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Annual Conference Coming Soon, Agenda Now Available

The WRRI Annual Conference is on March 22-23, 2023. Photo depicting aerial view of Lake Norman near Jetton Park in Cornelius.

The North Carolina Water Resources Research Institute’s 24th WRRI Annual Conference agenda is now available online. We encourage guests to check out all the sessions and be sure to catch some of the WRRI-funded researchers as they make presentations, give lightning talks and participate in the poster presentation competition. 

The conference will be held in a hybrid format this year, allowing attendees to join either in person at the McKimmon Center in Raleigh, North Carolina, or online via the Zoom platform. 

Registration for the 2022 Annual Conference is currently open and will close on March 11.

The keynote speaker for this year’s Annual Conference is Michelle Covi, the Department of Defense liaison with the University of Georgia Marine Extension and Georgia Sea Grant. Covi brings a regional perspective on water resources from her work across the southeast in Virginia, Georgia and North Carolina. She has expertise in coastal community resilience, sea level rise risk communication, and research and outreach related to coastal hazards.

Highlights of the conference include concurrent panel discussions on topics such as water quality and public health, economics and water resources in North Carolina, stormwater management and green infrastructure, climate resilience and planning, and many others; student lightning talks; and a network reception and poster showcase.

WRRI is pleased to host USGS representatives Laura Gurley, Anthony Gotvald, Charles Stillwell, J. Curtis Weaver and Kristina Hopkins – who is coordinating a session on streambank erosion with WRRI-funded graduate student researcher Layla El-Khoury and others. 

The Annual Conference will also feature currently funded 2021-22 WRRI faculty researcher Nicole Barclay of the University of North Carolina at Charlotte, who will speak on the development of data-driven analytics tools for prioritized management of stormwater infrastructure in Concurrent Session 7 on Day 2. Those who remember our story about previously funded WRRI community outreach and engagement researcher Bryan Patterson of Johnson C. Smith University can catch his presentation about engaging citizens in historic Charlotte neighborhoods to tackle long-term stormwater issues, during Concurrent Session 5 on Day 2.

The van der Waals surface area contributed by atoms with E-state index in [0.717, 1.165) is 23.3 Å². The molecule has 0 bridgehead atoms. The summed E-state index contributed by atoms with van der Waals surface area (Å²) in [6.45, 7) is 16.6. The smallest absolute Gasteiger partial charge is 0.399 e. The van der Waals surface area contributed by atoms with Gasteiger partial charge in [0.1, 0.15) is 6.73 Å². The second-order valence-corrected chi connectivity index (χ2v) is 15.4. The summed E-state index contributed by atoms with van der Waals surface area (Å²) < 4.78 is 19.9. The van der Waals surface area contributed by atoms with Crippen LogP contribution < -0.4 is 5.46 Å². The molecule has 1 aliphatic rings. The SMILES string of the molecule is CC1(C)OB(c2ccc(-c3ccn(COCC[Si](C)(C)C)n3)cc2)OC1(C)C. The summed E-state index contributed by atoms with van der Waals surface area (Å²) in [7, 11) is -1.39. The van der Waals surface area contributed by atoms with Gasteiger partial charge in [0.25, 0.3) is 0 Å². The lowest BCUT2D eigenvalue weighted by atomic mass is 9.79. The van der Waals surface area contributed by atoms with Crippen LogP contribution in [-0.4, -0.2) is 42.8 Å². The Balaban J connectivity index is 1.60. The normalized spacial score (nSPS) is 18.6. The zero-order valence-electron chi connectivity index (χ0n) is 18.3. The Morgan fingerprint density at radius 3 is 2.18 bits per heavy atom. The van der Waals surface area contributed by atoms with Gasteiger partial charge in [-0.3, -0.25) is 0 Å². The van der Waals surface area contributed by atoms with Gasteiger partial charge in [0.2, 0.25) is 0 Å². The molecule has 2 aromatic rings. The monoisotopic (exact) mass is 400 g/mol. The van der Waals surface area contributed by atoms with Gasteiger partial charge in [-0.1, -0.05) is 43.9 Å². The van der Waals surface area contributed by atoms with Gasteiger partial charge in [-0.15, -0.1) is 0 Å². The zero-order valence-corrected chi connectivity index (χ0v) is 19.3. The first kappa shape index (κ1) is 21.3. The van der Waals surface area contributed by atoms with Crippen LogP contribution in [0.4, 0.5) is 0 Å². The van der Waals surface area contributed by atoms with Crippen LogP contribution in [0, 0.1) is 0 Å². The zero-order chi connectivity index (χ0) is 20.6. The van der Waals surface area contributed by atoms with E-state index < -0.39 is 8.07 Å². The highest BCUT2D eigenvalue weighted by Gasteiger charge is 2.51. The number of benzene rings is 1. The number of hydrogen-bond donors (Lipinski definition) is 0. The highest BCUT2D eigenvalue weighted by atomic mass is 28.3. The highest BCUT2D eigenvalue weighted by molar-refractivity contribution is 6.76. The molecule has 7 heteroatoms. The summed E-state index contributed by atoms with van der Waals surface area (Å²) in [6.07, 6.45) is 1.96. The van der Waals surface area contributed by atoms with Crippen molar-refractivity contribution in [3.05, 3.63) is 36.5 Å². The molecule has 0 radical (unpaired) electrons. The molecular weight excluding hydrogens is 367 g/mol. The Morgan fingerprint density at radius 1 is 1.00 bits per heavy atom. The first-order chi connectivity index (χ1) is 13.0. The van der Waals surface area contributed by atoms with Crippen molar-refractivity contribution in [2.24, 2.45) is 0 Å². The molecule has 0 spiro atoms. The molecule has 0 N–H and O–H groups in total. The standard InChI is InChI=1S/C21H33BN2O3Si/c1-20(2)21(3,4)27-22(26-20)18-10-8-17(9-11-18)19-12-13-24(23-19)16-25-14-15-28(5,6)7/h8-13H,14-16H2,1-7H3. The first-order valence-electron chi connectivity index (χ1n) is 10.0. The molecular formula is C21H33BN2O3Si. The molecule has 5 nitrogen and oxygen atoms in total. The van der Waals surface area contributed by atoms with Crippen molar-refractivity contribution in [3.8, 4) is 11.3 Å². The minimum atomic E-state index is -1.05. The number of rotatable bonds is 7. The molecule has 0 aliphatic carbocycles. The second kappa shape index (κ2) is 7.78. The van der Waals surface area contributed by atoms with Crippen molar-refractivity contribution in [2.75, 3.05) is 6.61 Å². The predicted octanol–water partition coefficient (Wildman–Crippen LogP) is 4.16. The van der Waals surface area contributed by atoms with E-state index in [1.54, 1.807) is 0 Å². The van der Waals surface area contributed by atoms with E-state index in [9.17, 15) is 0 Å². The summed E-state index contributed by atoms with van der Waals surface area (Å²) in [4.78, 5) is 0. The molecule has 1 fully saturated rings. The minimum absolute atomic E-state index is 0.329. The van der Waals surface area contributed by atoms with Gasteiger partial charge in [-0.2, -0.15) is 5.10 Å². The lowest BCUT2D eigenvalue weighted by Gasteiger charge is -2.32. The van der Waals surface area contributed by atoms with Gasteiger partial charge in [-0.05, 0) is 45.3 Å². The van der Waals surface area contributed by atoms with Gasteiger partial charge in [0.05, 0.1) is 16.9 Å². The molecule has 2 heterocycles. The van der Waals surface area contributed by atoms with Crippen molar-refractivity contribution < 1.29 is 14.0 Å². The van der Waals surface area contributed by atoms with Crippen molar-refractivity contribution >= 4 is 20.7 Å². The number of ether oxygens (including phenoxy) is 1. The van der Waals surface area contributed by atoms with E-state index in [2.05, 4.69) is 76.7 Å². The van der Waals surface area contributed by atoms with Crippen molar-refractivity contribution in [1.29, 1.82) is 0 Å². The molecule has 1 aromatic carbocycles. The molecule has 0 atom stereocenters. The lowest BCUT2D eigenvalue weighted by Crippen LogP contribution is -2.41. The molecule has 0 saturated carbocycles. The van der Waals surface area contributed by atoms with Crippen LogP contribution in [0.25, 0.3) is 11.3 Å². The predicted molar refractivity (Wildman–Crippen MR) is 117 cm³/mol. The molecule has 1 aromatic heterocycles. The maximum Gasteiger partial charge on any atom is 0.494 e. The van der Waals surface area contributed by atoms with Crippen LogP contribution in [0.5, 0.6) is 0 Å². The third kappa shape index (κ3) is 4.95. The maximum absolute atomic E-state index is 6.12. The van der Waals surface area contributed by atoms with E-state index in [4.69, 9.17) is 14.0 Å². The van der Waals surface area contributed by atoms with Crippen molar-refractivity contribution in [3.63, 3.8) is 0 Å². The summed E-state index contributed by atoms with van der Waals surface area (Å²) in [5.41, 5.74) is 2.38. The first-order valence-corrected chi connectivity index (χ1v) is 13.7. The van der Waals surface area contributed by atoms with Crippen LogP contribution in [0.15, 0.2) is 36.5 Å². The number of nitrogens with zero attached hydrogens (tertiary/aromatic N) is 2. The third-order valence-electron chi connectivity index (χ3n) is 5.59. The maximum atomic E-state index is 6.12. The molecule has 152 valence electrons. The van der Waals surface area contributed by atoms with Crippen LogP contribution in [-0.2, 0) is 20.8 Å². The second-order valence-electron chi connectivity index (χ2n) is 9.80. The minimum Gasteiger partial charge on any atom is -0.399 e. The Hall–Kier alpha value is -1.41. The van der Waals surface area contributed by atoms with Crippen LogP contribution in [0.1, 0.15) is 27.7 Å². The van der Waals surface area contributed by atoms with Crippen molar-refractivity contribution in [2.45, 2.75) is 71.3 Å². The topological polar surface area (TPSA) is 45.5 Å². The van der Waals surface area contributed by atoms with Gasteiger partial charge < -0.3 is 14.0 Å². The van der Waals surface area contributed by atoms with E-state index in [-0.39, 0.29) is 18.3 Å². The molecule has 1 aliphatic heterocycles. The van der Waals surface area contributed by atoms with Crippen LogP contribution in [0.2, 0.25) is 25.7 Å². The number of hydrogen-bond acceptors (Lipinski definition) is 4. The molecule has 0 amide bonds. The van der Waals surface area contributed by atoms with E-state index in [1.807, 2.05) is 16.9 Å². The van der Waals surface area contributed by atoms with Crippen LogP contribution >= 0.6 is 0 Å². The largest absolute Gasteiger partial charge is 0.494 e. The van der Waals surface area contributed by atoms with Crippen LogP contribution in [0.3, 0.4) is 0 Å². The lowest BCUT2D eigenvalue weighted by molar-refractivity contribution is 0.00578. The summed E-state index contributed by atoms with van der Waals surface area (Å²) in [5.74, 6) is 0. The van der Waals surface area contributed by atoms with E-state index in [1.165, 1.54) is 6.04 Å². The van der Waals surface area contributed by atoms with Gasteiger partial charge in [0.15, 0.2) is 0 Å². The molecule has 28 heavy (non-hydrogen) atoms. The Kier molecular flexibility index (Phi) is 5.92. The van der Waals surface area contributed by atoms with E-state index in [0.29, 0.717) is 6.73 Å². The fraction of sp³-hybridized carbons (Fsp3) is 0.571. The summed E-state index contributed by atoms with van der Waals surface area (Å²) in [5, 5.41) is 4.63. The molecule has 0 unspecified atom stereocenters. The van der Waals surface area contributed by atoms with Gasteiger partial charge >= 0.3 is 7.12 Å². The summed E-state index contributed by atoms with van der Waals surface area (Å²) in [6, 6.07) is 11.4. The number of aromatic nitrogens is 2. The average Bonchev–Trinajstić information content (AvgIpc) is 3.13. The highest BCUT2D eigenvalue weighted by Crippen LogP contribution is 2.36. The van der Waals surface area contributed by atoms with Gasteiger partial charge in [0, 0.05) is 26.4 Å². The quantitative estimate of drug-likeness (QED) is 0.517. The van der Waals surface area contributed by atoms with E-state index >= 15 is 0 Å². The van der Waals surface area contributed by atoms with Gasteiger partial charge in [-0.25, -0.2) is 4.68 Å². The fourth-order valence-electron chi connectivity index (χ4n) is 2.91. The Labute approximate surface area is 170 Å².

Catch currently funded WRRI graduate student researchers Layla El-Khoury, Sara Kamanmalek and Hunter Quintal as they present during concurrent sessions on Day 1, March 23, and Hayden Rudd as she opens the Lightning Talks session on Day 1 at 4:25 p.m. Adeola Sorinolu and Alexis Swanson will be presenting posters during the networking reception that will take place 5-7 p.m. at the end of Day 1. Funded graduate researchers Leah Weaver and Jonaé Wood will present their work in sessions on Day 2, March 24.

WRRI coordinator for sustainable waters and communities, Christy Perrin, will moderate an environmental justice-focused session on growing a collaborative and equitable approach for the urban Walnut Creek watershed, which is located in the Raleigh area. Frequent WRRI collaborators Amin Davis of Partners for Environmental Justice and Cam McNutt of NC Department of Environmental Quality, among other partners, will present. The panel will take place during Concurrent Session 3 on Day 1.

WRRI sister program North Carolina Sea Grant’s Gloria Putnam will be coordinating and moderating a panel discussion on plastic pollution in the state’s waterways. This much-anticipated session, postponed from the 2020 conference season, will take place during Concurrent Session 6 on Day 2.

Barbara Doll, also of sister program North Carolina Sea Grant, will be coordinating a panel and presenting on the topic of natural infrastructure for flood mitigation during Concurrent Session 8 on Day 2. Doll and fellow researchers will present their estimates of opportunities, flood reduction potential, implementation costs, and possible economic and water-quality benefits of natural infrastructure in the Middle Neuse River Basin in North Carolina. 

WRRI extends thanks to this year’s Watershed Level Annual Conference sponsors, the University of North Carolina System, NC State University Office of Research and Innovation, and McAdams Co., for their support. We also thank our River Level sponsors, the North Carolina State Climate Office and In-Situ, Inc., as well as other sponsors. 

Please visit the WRRI Annual Conference website for future updates. Registration will remain open until this Friday, March 11

The WRRI staff and conference presenters look forward to welcoming you to the 24th Annual Conference, whether you join online or in person!